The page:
There’s something in me: I know I’m Jewish, I understand the feeling. Have I forced myself to feel that? I don’t know. But I guess that is how the cultural oversoul or folk-soul works. It becomes part of your fabric. My mom is still an atheist, she doesn’t go to synagogue. But in the past few years I’ve joked with her that she’s the super-Jew. She volunteers at the Museum of Jewish Heritage, every book she reads has some Jewish theme to it. It’s hard to reconcile, but I dig it.
Do you feel that there’s a difference between being an active atheist and just not believing?
Oh, yeah. I hate definitions, but I suppose “active atheist” would mean that you think about it and ponder it rather than just saying “I don’t believe in God” and that’s it. I think I’ve gotten to a point where I’ve investigated it enough.
Are you actively against believing?
Camus said, “I can understand only in human terms. I understand the things I touch, things that offer me resistance.”
Actual physical resistance (presses his hand on table). When I first read that I was like, wow. Any of the concepts of God in any religion, Jewish or otherwise, from the white-bearded guy in the sky to some sort of abstract power that makes things happen, make no sense to me. I have trouble understanding how someone could think that’s real, except that they have blind faith.
It’s hard for me to look at organized religion and separate it from politics and history; religion has been used to control people so often. But that quote—”things that I can touch, things that offer me resistance”—we’re terribly limited, even sensorially. So, if you’re going to make existence only what we humans can see or touch, that’s smaller than what is out there.
I don’t even understand the concept of personal faith. I remember when I was young, smoking a lot of pot and reading all the obvious books that you do when you’re getting into 60s counterculture—Zen stuff, for instance, and Siddhartha. And I found that a little cooler, but I still felt that there was this absurdist level to it. I found a lot of it beautiful, and I think a lot of religious ceremony can be quite beautiful. I also think a lot of religious ceremony can be quite morbid and repressive.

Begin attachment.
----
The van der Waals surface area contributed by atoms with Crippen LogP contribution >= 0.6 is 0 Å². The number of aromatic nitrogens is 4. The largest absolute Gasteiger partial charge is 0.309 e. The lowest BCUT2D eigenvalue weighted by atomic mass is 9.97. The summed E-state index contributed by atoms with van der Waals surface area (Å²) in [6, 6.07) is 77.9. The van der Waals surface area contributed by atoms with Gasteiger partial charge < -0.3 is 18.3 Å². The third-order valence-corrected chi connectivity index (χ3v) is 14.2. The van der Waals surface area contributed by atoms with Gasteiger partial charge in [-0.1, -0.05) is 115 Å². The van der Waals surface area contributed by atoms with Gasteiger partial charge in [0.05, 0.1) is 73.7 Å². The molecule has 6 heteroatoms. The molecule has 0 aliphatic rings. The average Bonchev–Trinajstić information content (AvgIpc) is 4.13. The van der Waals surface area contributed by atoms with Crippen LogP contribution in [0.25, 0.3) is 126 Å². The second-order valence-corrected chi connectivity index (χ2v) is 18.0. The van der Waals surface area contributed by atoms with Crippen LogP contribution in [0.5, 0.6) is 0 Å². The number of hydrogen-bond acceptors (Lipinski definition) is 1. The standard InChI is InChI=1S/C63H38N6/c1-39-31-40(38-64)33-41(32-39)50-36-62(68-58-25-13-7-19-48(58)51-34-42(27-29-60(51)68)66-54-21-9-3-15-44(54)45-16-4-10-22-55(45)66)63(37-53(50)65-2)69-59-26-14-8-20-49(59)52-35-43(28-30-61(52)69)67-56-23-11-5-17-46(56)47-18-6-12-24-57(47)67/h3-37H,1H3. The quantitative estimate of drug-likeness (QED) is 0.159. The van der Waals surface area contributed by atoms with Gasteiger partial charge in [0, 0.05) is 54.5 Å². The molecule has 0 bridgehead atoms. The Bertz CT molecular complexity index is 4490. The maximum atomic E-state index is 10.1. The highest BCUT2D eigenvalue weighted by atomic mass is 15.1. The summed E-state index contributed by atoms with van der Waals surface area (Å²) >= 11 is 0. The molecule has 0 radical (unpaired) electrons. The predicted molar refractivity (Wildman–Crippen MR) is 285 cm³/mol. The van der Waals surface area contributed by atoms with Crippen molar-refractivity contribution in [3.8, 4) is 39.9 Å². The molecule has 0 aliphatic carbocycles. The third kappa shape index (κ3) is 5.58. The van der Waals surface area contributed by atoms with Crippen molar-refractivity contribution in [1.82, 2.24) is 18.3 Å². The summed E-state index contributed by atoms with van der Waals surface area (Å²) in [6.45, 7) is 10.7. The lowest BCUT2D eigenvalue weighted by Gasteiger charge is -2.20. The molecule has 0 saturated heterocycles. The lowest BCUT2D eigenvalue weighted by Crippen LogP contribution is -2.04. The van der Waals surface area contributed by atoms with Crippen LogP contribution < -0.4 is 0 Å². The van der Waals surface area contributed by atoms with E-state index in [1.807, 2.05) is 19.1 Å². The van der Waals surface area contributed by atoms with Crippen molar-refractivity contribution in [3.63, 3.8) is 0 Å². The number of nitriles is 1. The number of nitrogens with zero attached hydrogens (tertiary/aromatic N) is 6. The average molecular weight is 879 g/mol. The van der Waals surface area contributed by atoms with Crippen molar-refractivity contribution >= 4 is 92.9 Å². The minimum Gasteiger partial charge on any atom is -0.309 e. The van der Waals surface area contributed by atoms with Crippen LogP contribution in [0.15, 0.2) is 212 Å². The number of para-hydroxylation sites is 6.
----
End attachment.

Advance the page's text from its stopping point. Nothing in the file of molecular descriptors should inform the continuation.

If you don’t believe in God, how do you live day-to-day without becoming overwhelmed by the fact that you’re going to die?
Why can’t you have intellectual pursuits to deal with that rather than an irrational crutch? Look, I have respect for someone who’s really religious, they’ve investigated it, thrown themselves into it. The rabbi, the priest, the imam. But why is it that whether you’re really a good Jew or not, you get the fringe benefits from your religion? Jews place great emphasis on being charitable. I don’t see why you need a book or a rabbi to tell you that you should give to charity. I should give to others because I want to, not because I think it makes me a good Jew. What if you’re selfish, and deep down you don’t want to give? Then you’re being dishonest. Unless it can turn you around and make you good. But I don’t have that faith in people.
I’m sorry to say it, but it might be human nature to create religion. You could call some of the early cave paintings—depicting events that people wanted to happen, methods of making them happen—a form of religion.
Or government. What’s the difference? It’s in human nature to develop a system to govern, be it in a political, practical sense or in a moral sense. Religion’s like a moral government.
Can you expand on that?
I just came up with that, but I really like it. Religion and government are both dictating laws.
Maybe it’s the penalty for breaking the laws that’s different: what kind of punishment you wind up with. Spiritual? Physical? Economical?
I guess it’s a matter of where you get your sense of wrong and right. Bertrand Russell‘s writing on religion blows me away. Why I Am Not a Christian‘s lead essay, as well as most of the others, deals with religion and hypocrisy, but he was a total humanist, a leftist. He was a war protester from World War I through Vietnam. He wrote an antinuclear manifesto with Albert Einstein and was a founding member of the Campaign for Nuclear Disarmament. You can have these things without religion.
Should each person create their own system??
If they need a system. But I think each person should strive toward not having any system whatsoever.